Steve D.: I've been CEO for 10 years. I've been associated with the business for about 15. We have Tom Davis, who's been associated with the business almost 20 years, Josh Baxter's been here about 12. There's a lot of tenure and a lot of understanding of the space and what the needs are. You've been involved in the industry for...
Steve M.: It's about 20 years, and I started when I was six just to be clear. But yes, there are a lot of folks who have been on the team, the former LANDESK team, as well as being in the industry. There are some people, guys like Kevin J. Smith and Prajval Parthasarathy who are coming over to be part of this leadership team as well.
Steve D.: That's right. Prajval was at HEAT. He will be in charge of our overall Cloud strategy. He's created a powerful Cloud platform at HEAT. It’s very mature, they have good processes in place, great investment in the technology, and they really know how to run a Cloud platform.
McKay: That's one of the advantages of being with Clearlink, as well. They've gone through that transition with HEAT as they moved over to HEAT Service Management (HSM). They've helped make that transition, because the transition to a more Cloud-based business is not only about the underlying technology, but also about how you build, how you get your customers enabled, all those things.
Steve D.: Right. It's also how you develop products, and Prajval has a lot of that experience. He's going to—and he's done this in several companies—help us make that transition. He's going to be a great resource within the company, he'll be sitting on staff with us, and he'll be responsible for helping us make that transition.
Steve M.: I'm sure the number one question (I haven't looked at the list yet) is around products. You mentioned we have similar strategies going forward, but there has to be some level of which product is going to lead going forward? How do you bring the companies together from a technology standpoint? I guess it was January 20 when the deal officially closed.
Steve D.: Yes, and the product team started meeting right away, as soon as we were able to go public with the announcement. I think for us, the overarching strategy, which has been interesting as we've done due diligence, is that while we have products that are in the same space, our strengths are in very different spots, and so the plan is to continue to make investments in both of the platforms and bring them together over time.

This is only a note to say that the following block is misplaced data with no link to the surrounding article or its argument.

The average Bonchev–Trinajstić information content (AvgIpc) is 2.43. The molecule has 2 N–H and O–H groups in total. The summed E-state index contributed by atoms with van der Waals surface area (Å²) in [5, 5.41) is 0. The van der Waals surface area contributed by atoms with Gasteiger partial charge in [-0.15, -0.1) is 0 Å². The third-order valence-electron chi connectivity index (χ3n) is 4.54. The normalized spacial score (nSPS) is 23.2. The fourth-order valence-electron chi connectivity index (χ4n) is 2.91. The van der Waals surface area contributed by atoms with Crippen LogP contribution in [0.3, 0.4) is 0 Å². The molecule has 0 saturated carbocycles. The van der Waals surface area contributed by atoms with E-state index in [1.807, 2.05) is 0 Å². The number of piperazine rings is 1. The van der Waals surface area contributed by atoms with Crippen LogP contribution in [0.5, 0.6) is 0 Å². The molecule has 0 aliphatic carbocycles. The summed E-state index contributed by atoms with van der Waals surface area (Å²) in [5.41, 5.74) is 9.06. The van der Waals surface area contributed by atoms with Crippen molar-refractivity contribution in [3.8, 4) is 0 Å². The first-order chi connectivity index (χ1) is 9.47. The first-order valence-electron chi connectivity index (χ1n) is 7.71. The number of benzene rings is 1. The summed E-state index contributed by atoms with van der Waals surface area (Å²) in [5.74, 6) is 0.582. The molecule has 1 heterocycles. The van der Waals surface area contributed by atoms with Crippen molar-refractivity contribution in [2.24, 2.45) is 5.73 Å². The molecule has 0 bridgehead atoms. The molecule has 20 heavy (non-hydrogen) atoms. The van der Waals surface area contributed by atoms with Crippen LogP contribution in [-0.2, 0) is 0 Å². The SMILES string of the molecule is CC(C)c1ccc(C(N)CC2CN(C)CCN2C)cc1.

When it comes to our service management platforms, we have LANDESK Service Desk, we have HEAT ITSM delivered in the Cloud or on-premise. We will continue to push those forward. The strengths within LANDESK Service Desk, the UI, Workspace, those will continue. All of those investments will continue forward. The HEAT platform is very strong from a single-user interface, from a Cloud platform delivery, and we will bring the best of both technologies over time. But we're not in any hurry. This is a multiyear process. We'll continue to invest in both products and eventually converge the two on the same platform.
Steve M.: Yes. It's interesting, definitely the future of Service Desk seems to be more and more Cloud oriented.
Steve D.: That's right.
Steve M.: And that's one the reasons that this merger was so interesting to us is that the operational excellence, the ability to cloud care the ability to support and manage customers in the cloud was something that frankly, the HEAT folks were in front of us.
Steve D.: That's right, they were years ahead. In fact, they'd been building on this Cloud platform for six or seven years. A lot of miles on it, very robust processes, a big team around the world, 24/7 support, very, very robust. And so we'll continue with that investment. We'll continue to move our other technologies onto that platform. We'll make it very easy if there is a LANDESK customer who would rather be on that platform. It will be an easy migration, no additional licenses or subscription costs in that process.
Steve M.: We were in Stuttgart the other day, actually in Filderstadt, which overlooks the Stuttgart airport. It was a very nice visit, but that office was really built on the backbone of DSM as a HEAT product.
Steve D.: Yes, Desktop Systems Manager, that's right.